The genome of Epstein-Barr virus (EBV) encodes 86 proteins, but only a limited set is expressed in EBV–growth transformed B cells, termed lymphoblastoid cell lines (LCLs). These cells proliferate via the concerted action of EBV nuclear antigens (EBNAs) and latent membrane proteins (LMPs), some of which are rate limiting to establish a stable homeostasis of growth promoting and anti-apoptotic activities. We show here that EBV mutants, which lack the EBNA-3A gene, are impaired but can still initiate cell cycle entry and proliferation of primary human B cells in contrast to an EBNA-2 deficient mutant virus. Surprisingly, and in contrast to previous reports, these viral mutants are attenuated in growth transformation assays but give rise to permanently growing EBNA-3A negative B cell lines which exhibit reduced proliferation rates and elevated levels of apoptosis. Expression profiles of EBNA-3A deficient LCLs are characterized by 129 down-regulated and 167 up-regulated genes, which are significantly enriched for genes involved in apoptotic processes or cell cycle progression like the tumor suppressor gene p16/INK4A, or might contribute to essential steps of the viral life cycle in the infected host. In addition, EBNA-3A cellular target genes remarkably overlap with previously identified targets of EBNA-2. This study comprises the first genome wide expression profiles of EBNA-3A target genes generated within the complex network of viral proteins of the growth transformed B cell and permits a more detailed understanding of EBNA-3A's function and contribution to viral pathogenesis.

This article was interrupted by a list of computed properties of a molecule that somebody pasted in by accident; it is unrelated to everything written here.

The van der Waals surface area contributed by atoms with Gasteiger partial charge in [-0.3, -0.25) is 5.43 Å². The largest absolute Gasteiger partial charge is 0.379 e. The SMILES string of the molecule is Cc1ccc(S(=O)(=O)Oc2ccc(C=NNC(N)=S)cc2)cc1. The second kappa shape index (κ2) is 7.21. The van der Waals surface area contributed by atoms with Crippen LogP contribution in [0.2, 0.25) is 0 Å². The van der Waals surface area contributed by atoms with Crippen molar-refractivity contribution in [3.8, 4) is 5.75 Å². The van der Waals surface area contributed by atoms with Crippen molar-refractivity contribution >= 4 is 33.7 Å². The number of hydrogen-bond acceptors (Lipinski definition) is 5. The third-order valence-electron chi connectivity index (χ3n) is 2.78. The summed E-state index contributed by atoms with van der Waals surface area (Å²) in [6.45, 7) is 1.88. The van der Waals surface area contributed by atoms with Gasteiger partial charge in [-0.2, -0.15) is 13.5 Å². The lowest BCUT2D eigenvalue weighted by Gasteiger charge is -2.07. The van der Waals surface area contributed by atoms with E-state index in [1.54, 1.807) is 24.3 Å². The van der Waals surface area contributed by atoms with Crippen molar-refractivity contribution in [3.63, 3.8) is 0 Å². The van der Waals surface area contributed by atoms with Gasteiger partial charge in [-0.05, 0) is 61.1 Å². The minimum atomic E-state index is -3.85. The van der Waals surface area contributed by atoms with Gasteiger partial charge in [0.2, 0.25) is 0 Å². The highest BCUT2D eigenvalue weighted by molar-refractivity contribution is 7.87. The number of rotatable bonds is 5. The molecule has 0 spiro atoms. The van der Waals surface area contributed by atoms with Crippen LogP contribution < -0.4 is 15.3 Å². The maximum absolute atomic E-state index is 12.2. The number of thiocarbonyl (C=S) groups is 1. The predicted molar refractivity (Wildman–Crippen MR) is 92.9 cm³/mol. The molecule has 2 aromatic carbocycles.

Author Summary